In my message of August 25 about rollaways, I wrote:
... There are indeed--as others
have pointed out--a few dances with actions where one dancer stays
(essentially) stationary while another dancer rolls past, but such
dances are rare. I'll save further comments about that for a
future message ...
Here are the promised rantings, er, comments:
First off, I agree with Chris Page and others who have pointed out
that such actions are quite rare in contemporary contra dancing. I
think that most experienced contra dancers are habituated to assume
that a roll[away] involves dancers changing places, whether or not
the caller explicitly says something like "with a half sashay" or
"roll ... to swap". Thus I agree with Chris's advice:
If you've got a dance that has one person staying
put while the other rolls in front of them, I'd recommend being very careful to
indicate that in the walkthough/written dance instructions.
In the more usual case, where the assisting dancer does shift
sideways into the other dancers place, experienced dancers won't
need explicit instruction, but some of the new dancers may. And
note that dance jargon like "with a half sashay" may mean nothing
to new dancers.
* * * * * * * * * *
Now I come to the main point of this message.
So far we've discussed two interpretations of rollaway:
1. Dancers swap places. (Very common in contemporary contras)
2. One dancer (the "assister") holds his/her ground while the
other dancer rolls past. (Rare in contras)
In practice, there's a third thing that can happen:
3. Assister shifts just partway into the other dancer's place.
I now describe two examples of situations where this has come up.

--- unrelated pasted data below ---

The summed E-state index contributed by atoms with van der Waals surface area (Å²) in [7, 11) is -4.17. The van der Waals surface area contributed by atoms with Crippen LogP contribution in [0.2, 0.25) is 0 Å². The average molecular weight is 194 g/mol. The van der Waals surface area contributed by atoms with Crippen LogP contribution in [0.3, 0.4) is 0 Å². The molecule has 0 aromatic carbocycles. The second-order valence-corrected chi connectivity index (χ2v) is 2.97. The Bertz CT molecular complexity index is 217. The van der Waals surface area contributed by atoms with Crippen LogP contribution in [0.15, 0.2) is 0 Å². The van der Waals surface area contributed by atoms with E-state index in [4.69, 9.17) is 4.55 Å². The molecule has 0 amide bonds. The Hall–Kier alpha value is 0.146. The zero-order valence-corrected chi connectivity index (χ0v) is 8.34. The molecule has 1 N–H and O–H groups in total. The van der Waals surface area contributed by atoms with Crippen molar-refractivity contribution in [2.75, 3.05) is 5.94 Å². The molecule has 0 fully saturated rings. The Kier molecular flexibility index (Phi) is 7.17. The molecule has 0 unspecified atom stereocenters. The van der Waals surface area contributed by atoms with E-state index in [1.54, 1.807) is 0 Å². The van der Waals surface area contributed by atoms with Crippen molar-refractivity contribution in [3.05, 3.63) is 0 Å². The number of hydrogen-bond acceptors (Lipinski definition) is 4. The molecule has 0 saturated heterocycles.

* * * * * * * * * *
Example 1 (Rainbow Walk)
In a message on August 21, 2015, Erik Hoffman described something he
has seen in the old-time square dance revival scene in Oakland, CA:
There's a move done in a square called "The
Rainbow Walk." It consists
of four "up to the middle and back that way, and rollaway with a half
[While Erik hasn't said who does what, my experience is that men
their successive corners from left to right. --js]
The callers that I've been seeing teaching this
are all saying "the man
stays put," which I -- dancing the "man's" part cannot do.
When they do it, the women make a circuit around the square and come home.
The way I do it is with the changing places described above, which I
find much more satisfying. When this is carried out in a square, the
result is the couples end up half-way across the square.
Like Erik, I prefer the interpretation in which adjacent dancers swap
places during the rollaways. And I think it odd that a caller would
actually say "with a half sashay" and then teach that "the man stays
put." But rather than muse about the perils of the folk process, I'll
get on with my story.
As a break figure in a square dance at a mostly-contra event, the
caller called something that moved everyone half-way around the square
(e.g., grand right and left four changes; meet partner and swing) and
then continued by calling the Rainbow Walk--that is, four repeats of
up to the middle and back that way
[men] roll your corner with a half sashay
The caller was expecting that dances would swap places during the
rollways, so that we would end up back at home, ready to start the
next round of the main figure of the dance.
What happened in my square--and I think it at least some of the
other squares--was that the men stepped only partway into their
corners' places and made the women do most of the traveling. The
total effect of four rollaways was thus that the men moved to the
left only about 1/4 of the way around the square (instead of
halfway) while the women moved to the right about 3/4 of the way
around. So instead of being back home, we had the original heads
couples near the side places and the sides near the head places.
When the caller called for the heads or the sides (or perhaps it
was some numbered couple) to do the first move of the main figure,
there was some uncertainty about whether we should interpret the
call based on our current positions or our original positions.
Note that if even one man--call him Rocky (as in "rock in the